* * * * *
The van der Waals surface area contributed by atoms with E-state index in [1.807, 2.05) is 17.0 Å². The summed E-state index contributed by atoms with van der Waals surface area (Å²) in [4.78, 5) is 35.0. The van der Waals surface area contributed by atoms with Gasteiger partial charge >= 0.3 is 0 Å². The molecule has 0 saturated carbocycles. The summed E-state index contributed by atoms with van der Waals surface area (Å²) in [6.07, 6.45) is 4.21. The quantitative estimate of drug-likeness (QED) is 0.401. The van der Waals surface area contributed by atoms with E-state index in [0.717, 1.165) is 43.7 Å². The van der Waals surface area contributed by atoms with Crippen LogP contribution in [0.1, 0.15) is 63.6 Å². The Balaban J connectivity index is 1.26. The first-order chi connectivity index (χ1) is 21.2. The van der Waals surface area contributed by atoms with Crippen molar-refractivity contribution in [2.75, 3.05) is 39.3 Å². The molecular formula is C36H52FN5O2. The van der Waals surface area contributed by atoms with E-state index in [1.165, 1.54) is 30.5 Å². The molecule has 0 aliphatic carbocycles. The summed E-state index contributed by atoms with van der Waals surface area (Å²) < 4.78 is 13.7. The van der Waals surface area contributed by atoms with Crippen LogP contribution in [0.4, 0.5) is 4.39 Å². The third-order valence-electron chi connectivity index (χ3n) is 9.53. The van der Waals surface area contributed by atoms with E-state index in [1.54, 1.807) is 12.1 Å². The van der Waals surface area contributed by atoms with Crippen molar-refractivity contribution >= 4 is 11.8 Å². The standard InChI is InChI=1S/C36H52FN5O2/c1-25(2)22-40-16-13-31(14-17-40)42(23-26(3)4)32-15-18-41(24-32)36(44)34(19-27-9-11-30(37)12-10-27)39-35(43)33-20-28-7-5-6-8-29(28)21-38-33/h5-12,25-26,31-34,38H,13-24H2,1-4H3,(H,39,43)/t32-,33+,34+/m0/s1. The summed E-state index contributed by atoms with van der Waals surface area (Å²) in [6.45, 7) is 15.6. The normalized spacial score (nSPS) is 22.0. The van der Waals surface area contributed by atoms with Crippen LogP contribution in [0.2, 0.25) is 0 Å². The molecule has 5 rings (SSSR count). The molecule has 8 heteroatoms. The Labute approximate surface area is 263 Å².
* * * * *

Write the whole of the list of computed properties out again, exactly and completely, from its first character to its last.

The van der Waals surface area contributed by atoms with E-state index in [1.807, 2.05) is 17.0 Å². The summed E-state index contributed by atoms with van der Waals surface area (Å²) in [4.78, 5) is 35.0. The van der Waals surface area contributed by atoms with Gasteiger partial charge >= 0.3 is 0 Å². The molecule has 0 saturated carbocycles. The summed E-state index contributed by atoms with van der Waals surface area (Å²) in [6.07, 6.45) is 4.21. The quantitative estimate of drug-likeness (QED) is 0.401. The van der Waals surface area contributed by atoms with E-state index in [0.717, 1.165) is 43.7 Å². The van der Waals surface area contributed by atoms with Crippen LogP contribution in [0.1, 0.15) is 63.6 Å². The Balaban J connectivity index is 1.26. The first-order chi connectivity index (χ1) is 21.2. The van der Waals surface area contributed by atoms with Crippen molar-refractivity contribution in [2.75, 3.05) is 39.3 Å². The molecular formula is C36H52FN5O2. The van der Waals surface area contributed by atoms with E-state index in [1.165, 1.54) is 30.5 Å². The molecule has 0 aliphatic carbocycles. The summed E-state index contributed by atoms with van der Waals surface area (Å²) < 4.78 is 13.7. The van der Waals surface area contributed by atoms with Crippen LogP contribution in [0.4, 0.5) is 4.39 Å². The third-order valence-electron chi connectivity index (χ3n) is 9.53. The van der Waals surface area contributed by atoms with E-state index in [1.54, 1.807) is 12.1 Å². The van der Waals surface area contributed by atoms with Crippen molar-refractivity contribution >= 4 is 11.8 Å². The standard InChI is InChI=1S/C36H52FN5O2/c1-25(2)22-40-16-13-31(14-17-40)42(23-26(3)4)32-15-18-41(24-32)36(44)34(19-27-9-11-30(37)12-10-27)39-35(43)33-20-28-7-5-6-8-29(28)21-38-33/h5-12,25-26,31-34,38H,13-24H2,1-4H3,(H,39,43)/t32-,33+,34+/m0/s1. The summed E-state index contributed by atoms with van der Waals surface area (Å²) in [6.45, 7) is 15.6. The normalized spacial score (nSPS) is 22.0. The van der Waals surface area contributed by atoms with Crippen LogP contribution in [0.2, 0.25) is 0 Å². The molecule has 5 rings (SSSR count). The molecule has 8 heteroatoms. The Labute approximate surface area is 263 Å².